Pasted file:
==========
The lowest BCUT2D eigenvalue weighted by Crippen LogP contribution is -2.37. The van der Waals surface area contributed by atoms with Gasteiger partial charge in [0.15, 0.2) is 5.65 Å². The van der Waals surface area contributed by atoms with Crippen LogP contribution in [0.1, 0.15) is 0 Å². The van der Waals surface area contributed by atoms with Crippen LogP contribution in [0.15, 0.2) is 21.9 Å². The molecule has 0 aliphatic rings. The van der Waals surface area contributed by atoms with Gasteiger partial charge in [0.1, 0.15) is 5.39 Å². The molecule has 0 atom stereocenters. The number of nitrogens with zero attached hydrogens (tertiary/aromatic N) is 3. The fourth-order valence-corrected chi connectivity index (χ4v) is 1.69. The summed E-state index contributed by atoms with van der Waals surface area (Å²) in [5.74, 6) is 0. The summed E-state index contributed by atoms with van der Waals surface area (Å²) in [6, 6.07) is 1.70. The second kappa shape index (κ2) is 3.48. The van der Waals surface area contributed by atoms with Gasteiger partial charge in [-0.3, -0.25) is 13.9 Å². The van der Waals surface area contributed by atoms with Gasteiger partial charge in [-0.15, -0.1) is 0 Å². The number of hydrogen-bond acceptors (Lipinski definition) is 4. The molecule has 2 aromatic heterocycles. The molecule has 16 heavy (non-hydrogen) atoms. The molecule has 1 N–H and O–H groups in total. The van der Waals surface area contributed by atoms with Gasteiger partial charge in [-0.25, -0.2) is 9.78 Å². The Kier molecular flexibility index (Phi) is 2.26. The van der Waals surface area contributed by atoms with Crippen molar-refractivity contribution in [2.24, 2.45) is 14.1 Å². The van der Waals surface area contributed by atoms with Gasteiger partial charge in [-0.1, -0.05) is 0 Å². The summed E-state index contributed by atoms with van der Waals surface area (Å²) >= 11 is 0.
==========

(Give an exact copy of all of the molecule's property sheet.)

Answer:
The lowest BCUT2D eigenvalue weighted by Crippen LogP contribution is -2.37. The van der Waals surface area contributed by atoms with Gasteiger partial charge in [0.15, 0.2) is 5.65 Å². The van der Waals surface area contributed by atoms with Crippen LogP contribution in [0.1, 0.15) is 0 Å². The van der Waals surface area contributed by atoms with Crippen LogP contribution in [0.15, 0.2) is 21.9 Å². The molecule has 0 aliphatic rings. The van der Waals surface area contributed by atoms with Gasteiger partial charge in [0.1, 0.15) is 5.39 Å². The molecule has 0 atom stereocenters. The number of nitrogens with zero attached hydrogens (tertiary/aromatic N) is 3. The fourth-order valence-corrected chi connectivity index (χ4v) is 1.69. The summed E-state index contributed by atoms with van der Waals surface area (Å²) in [5.74, 6) is 0. The summed E-state index contributed by atoms with van der Waals surface area (Å²) in [6, 6.07) is 1.70. The second kappa shape index (κ2) is 3.48. The van der Waals surface area contributed by atoms with Gasteiger partial charge in [-0.3, -0.25) is 13.9 Å². The van der Waals surface area contributed by atoms with Gasteiger partial charge in [-0.15, -0.1) is 0 Å². The number of hydrogen-bond acceptors (Lipinski definition) is 4. The molecule has 2 aromatic heterocycles. The molecule has 16 heavy (non-hydrogen) atoms. The molecule has 1 N–H and O–H groups in total. The van der Waals surface area contributed by atoms with Gasteiger partial charge in [-0.25, -0.2) is 9.78 Å². The Kier molecular flexibility index (Phi) is 2.26. The van der Waals surface area contributed by atoms with Crippen molar-refractivity contribution in [2.24, 2.45) is 14.1 Å². The van der Waals surface area contributed by atoms with Gasteiger partial charge in [-0.1, -0.05) is 0 Å². The summed E-state index contributed by atoms with van der Waals surface area (Å²) >= 11 is 0.